Chapter 16 starts with the voice of God Himself starting the beginning of the end, ‘“Go and pour out on the earth the seven bowls of the wrath of God.”’ We know it is the voice of God because this voice comes from the temple, and chapter 15 ended with the words no one could enter the sanctuary until the seven plagues of the seven angels were finished. So, nobody is allowed in, but a voice comes from within authoritatively announcing the wrath of God is to be poured out. The only logical conclusion is that this is God Himself.
1 Then I heard a loud voice from the temple telling the seven angels,
“Go and pour out on the earth the seven bowls of the wrath of God.”
2 So the first angel went and poured out his bowl on the earth, and harmful and painful sores came upon the people who bore the mark of the beast and worshiped its image.
3 The second angel poured out his bowl into the sea, and it became like the blood of a corpse, and every living thing died that was in the sea.
4 The third angel poured out his bowl into the rivers and the springs of water, and they became blood.
5 And I heard the angel in charge of the waters say,
“Just are you, O Holy One, who is and who was,
for you brought these judgments.
6 For they have shed the blood of saints and prophets,
and you have given them blood to drink.
It is what they deserve!”
7 And I heard the altar saying,
“Yes, Lord God the Almighty,
true and just are your judgments!”
Ironically, those who worshiped the beast and bore his image are to be marked by God, too, but not in the way those faithful saints have been. We read that those who had taken the mark of the beast now bear harmful and painful sores…not the kind of mark we want, is it.
Two more angels pour out their bowls, into the sea and the rivers respectively and both cause death and destruction. This mirrors the image given to us in chapter 8, verses 8-11; God judging the fallen earth by impacting the sea and the freshwater sources. Before those chastisements were aimed at bringing people to God, to affect repentance. Here, punishment for not doing so before Jesus’ imminent return…and it is imminent (both in this book and in life!).
So, how can this be just and holy? How can bringing judgement on rebellious people be pure?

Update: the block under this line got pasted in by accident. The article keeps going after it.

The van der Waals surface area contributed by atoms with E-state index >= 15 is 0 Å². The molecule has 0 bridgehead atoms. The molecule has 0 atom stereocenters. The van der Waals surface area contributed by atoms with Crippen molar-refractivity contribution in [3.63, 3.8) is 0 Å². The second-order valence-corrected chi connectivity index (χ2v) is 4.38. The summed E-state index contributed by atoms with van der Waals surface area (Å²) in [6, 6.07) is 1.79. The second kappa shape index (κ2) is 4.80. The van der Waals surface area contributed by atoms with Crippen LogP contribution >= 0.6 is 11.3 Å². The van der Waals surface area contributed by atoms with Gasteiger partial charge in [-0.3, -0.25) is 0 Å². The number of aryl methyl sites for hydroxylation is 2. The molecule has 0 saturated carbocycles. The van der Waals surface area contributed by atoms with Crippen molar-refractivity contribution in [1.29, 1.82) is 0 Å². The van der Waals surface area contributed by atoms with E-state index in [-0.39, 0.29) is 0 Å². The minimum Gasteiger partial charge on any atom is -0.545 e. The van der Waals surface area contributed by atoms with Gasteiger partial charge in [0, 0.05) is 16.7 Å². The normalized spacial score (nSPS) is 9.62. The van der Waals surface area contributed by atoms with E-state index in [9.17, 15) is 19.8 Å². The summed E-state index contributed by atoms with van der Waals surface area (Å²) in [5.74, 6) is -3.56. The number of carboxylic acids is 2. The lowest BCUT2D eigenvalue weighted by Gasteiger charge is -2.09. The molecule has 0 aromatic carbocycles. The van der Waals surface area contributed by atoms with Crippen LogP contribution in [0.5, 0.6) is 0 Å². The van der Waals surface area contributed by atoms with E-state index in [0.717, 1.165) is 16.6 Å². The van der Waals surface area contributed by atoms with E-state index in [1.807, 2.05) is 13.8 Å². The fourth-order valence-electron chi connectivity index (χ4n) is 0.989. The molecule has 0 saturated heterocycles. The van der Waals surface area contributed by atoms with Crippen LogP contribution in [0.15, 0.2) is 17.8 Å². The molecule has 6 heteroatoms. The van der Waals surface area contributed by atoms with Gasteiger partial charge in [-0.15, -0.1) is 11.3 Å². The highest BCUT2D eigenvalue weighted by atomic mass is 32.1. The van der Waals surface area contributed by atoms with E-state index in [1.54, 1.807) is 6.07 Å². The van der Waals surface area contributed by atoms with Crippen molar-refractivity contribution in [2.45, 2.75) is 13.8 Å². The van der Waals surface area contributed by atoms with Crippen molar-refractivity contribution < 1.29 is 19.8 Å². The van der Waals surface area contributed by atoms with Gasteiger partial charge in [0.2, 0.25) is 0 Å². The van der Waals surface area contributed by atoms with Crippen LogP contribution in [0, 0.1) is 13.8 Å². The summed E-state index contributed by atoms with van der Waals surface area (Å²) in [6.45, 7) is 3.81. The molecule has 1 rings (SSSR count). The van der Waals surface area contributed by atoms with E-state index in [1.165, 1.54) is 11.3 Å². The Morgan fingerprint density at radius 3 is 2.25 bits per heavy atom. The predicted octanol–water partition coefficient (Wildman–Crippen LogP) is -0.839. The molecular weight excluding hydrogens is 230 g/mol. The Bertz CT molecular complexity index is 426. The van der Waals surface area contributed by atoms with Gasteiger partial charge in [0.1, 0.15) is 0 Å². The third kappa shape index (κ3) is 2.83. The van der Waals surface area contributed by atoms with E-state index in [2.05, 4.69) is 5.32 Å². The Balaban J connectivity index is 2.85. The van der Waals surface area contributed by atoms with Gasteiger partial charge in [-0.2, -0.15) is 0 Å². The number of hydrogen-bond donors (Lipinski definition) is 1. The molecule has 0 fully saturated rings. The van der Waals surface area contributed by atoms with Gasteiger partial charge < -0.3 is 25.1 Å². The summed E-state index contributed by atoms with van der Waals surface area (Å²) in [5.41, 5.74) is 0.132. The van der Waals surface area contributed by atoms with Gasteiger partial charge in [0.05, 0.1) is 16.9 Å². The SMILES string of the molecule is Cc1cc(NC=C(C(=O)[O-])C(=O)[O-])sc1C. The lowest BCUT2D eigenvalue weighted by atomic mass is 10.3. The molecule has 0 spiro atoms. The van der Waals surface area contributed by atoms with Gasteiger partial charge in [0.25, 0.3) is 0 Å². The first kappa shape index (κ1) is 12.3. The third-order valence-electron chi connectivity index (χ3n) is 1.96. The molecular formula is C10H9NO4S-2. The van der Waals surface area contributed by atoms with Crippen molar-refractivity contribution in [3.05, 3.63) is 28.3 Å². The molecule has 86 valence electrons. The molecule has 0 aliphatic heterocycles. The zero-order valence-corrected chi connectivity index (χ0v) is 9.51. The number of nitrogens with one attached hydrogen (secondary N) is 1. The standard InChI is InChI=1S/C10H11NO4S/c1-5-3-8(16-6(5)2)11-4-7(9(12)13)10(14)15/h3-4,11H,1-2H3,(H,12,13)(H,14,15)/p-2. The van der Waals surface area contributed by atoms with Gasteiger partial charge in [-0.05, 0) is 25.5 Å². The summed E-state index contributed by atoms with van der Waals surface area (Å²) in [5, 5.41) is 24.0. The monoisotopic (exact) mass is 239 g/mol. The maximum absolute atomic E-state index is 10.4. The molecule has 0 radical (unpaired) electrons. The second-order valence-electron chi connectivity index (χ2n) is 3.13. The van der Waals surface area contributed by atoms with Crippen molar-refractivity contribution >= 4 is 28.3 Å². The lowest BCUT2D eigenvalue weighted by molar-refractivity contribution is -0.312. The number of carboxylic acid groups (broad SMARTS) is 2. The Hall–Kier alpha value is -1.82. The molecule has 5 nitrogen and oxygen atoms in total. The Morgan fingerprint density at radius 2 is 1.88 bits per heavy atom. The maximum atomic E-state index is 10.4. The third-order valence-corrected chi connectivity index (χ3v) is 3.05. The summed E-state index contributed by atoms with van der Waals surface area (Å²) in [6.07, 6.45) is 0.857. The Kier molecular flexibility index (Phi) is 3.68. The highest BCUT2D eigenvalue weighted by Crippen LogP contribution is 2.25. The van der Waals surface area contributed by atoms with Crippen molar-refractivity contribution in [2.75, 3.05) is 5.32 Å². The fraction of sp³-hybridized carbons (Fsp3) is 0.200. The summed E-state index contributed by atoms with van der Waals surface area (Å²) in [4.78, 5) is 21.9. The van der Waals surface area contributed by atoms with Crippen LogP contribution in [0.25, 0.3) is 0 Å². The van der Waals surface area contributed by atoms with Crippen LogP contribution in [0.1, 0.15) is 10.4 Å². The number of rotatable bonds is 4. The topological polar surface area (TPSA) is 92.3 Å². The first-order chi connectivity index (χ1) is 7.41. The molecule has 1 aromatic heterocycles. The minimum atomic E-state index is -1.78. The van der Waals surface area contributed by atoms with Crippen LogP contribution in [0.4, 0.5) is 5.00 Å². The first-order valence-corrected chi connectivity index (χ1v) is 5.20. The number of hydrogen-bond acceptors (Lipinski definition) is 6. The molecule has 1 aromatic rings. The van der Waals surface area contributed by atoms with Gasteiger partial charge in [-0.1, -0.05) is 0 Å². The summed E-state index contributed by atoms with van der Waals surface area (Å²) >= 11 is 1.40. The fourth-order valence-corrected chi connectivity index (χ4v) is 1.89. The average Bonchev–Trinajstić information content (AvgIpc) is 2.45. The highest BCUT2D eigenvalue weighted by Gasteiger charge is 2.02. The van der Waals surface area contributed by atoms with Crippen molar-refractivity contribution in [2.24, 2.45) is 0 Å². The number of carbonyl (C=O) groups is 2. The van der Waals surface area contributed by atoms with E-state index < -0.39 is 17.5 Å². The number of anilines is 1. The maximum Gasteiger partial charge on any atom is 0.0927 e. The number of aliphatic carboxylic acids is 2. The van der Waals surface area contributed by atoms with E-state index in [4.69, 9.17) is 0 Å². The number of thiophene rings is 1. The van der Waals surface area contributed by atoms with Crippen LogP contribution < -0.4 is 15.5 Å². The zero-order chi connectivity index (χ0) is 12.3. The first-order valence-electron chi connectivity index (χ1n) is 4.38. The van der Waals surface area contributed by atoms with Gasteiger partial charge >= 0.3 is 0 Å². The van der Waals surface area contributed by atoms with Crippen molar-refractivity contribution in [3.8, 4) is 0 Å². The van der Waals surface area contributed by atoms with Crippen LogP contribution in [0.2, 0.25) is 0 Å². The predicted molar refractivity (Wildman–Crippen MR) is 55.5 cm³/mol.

For God to be so just, holy, pure, and perfect, He cannot accept sin, rebellion, evil. If He did, He wouldn’t be just, holy, pure, and perfect, would He? He created and sustains life on earth and as Sovereign creator is free to tell His creation how things should be done, no? Surely it is not up to us to dictate to our maker how things should be? (Isaiah 45.9).
On a basic level, this all comes down to the choices we make; do we choose God’s path, or do we choose our own? Do we seek my will to be done, or thy will be done? Choices. The people we read of here have made choices to do their own will again, and again, and again…
So, God has to act on this prolonged rebellion against Him and His ways, but, He is patient, He is kind, He is long suffering, He is love, He wishes that none should perish but that everyone call on the name of Jesus and be saved unto eternal life.
And, to be fair, there have been plenty of warnings along the way. Like a road that falls into a cliff up ahead, God has laid out signs, sent workers to warn people, maybe even diverted the road a couple of times, but yet we still find our way back onto the road that disappears.
Friends, let us do our best to stay on God’s road, let us ask the Holy Spirit to guide us when we cannot see the road, and let us take comfort and encouragement from the fact that Jesus has walked this road before us, removed all the obstacles, and waits at the end of the road for us.